Thursday, June 04, 2009

Gruending On Kymlicka On Canadian Immigration Policy

In which Dennis Gruending channels Queens University professor Will Kymlicka's full-throated defense of Canadian multiculturalism:

There is a high degree of political integration among immigrants and an elevated percentage of immigrants to Canada who become citizens. They are more likely than immigrants in other countries to vote, to seek political office and to get elected. Canadians are just as likely to vote for a foreign born or visible minority candidate, as they are to vote for any other candidates.


Rather than focusing upon social science research, many commentators rely on anecdote. They say it creates ethnic ghettos but Kymlicka says that is no truer now than it was previously for other groups such as Italians and Hungarians. Some commentators say that among visible minority immigrants the second generation express lower levels of “belonging” to Canadian society than do their parents. Kymlicka said that, in realty, studies show no dramatic differences and second generation immigrants still express a “high level of belonging to Canada. Too many Canadian commentators, Kymlicka says, are importing a European analysis that holds we are sleepwalking into segregation. “There is little evidence to support this, he says. “My view is that this ominous public debate is off target and unhelpful."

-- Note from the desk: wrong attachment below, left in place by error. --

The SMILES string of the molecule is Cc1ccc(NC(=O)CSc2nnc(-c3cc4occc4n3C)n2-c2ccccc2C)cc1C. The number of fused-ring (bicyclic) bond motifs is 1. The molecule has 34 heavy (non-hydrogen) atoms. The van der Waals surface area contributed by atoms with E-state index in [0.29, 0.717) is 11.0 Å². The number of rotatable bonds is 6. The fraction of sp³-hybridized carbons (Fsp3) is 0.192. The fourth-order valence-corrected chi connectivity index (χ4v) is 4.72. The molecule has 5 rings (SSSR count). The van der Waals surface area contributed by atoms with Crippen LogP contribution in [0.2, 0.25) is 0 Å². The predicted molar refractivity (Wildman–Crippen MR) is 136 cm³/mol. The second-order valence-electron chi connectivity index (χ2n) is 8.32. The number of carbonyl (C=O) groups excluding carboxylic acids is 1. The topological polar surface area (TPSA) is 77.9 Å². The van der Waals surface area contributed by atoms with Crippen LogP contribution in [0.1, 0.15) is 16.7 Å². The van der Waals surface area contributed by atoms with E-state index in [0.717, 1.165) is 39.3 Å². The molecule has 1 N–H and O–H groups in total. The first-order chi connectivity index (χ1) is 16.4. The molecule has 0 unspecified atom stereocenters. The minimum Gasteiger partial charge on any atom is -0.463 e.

Kymlicka then outlined what he sees as the major problems confronting Canada’s multicultural model. One is economics. The current cohort of immigrants is not keeping up with native-born Canadians. Policies of multiculturalism, Kymlicka said, cannot deal with broadly based economic problems. There are also problems that relate to multiculturalism and religion. Policies developed in the 1970s did not take account of religious sensibilities. “We still do not have a good framework to decide which religious demands are legitimate.” He gave as examples the debates that have swirled around public funding for religious schools and around the use of shariah law in solving certain disputes.

Makes me wish the whole presentation was on-line somewhere. UBC Professor David Ley's “Multiculturalism: A Canadian Defense”, which I admit to not having read, can be found here.

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